AMARILLO — The Texas A&M University System Agriculture Program will break ground for the first of a three-phase Wheat Genetic Improvement Program facility on Tuesday (Dec. 22) at 3 p.m.
The construction site is located within the Conservation and Production Research Laboratory Complex, 2300 Experiment Station Rd., three-fourths of a mile west of Bushland on the south I-40 access road.
The event will begin with comments from John M. Sweeten, director of research at the Texas A&M Research and Extension Center in Amarillo, and Rodney Mosier, executive vice president, Texas Wheat Producers Board.
Remarks will follow from Don Powell, director of the Amarillo Area Foundation. Powell chairs the Board of Regents of the Texas A&M University System.
Actual construction will begin before Jan. 1 with scheduled completion May 1. The three-phase project calls for initial construction of a building to house a research unit in wheat seed processing and storage.
The new complex will eventually include two more components, to be constructed during Phases II and III of the project, according to Sweeten.
“Within one to two years, we expect construction of four new greenhouses to support wheat genetics research and breeding programs,” he said. Later, a plant sciences laboratory will be built to house research programs in molecular genetics, plant pathology, virology, entomology and integrated pest management.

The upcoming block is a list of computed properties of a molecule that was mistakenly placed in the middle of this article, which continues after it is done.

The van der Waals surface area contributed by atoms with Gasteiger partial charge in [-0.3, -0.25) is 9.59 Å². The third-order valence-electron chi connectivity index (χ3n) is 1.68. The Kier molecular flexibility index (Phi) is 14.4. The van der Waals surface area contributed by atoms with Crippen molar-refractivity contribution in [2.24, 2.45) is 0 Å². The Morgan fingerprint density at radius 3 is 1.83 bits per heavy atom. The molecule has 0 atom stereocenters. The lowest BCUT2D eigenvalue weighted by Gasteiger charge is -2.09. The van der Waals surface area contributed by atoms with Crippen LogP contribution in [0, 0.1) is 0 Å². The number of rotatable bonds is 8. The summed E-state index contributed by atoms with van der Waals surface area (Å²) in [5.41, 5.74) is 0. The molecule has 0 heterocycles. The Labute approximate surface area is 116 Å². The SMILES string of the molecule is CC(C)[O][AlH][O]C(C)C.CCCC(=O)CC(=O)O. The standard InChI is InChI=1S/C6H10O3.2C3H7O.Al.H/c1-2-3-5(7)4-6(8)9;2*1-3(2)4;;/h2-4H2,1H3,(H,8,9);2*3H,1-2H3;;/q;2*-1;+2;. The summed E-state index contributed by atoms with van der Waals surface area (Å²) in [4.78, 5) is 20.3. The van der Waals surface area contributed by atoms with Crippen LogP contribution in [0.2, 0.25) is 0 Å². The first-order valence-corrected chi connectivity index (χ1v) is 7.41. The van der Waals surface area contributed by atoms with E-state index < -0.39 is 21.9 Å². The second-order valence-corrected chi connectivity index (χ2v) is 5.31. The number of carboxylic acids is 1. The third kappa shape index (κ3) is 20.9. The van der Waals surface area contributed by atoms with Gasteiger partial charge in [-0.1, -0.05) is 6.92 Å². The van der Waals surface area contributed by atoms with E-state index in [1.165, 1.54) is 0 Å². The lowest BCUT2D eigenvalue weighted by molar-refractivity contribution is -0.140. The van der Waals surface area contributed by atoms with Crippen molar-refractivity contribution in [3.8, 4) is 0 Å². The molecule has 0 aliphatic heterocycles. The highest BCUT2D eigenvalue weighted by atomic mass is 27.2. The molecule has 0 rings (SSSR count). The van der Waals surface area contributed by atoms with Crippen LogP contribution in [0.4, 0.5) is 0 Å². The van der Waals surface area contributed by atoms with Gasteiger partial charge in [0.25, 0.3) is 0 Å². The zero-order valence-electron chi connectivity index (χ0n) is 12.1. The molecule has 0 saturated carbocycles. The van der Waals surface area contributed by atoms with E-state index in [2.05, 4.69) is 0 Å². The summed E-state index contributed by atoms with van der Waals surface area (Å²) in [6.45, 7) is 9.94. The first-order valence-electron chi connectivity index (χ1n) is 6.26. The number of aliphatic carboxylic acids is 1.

“This largely depends upon our securing new grants and additional support from external sources,” he explained.
Funding and support for Phase I’s basic construction and equipment was made possible through grants totaling more than $245,000 from the Texas Wheat Producers Board, the Don and Sybil Harrington Foundation and Amarillo Area Foundation, area banks, trusts, production credit associations, agribusinesses and individuals in the Panhandle area.
The Experiment Station awarded the building project to Plains Builders Inc. of Amarillo. The Station’s project designer and construction engineer is Jimmy Dunn, P.E. of College Station.
“This project is part of our overall master plan for expansion in facilities and personnel in the Panhandle,” said Sweeten.
“Our projections for growth will enable us to better serve the stable agricultural base of this area. It’s clear this industry is the backbone of the region’s economy. We’ll continue to look for ways to strengthen our research and extension programs here,” he said.
For more information, contact Sweeten at (806) 359-5401.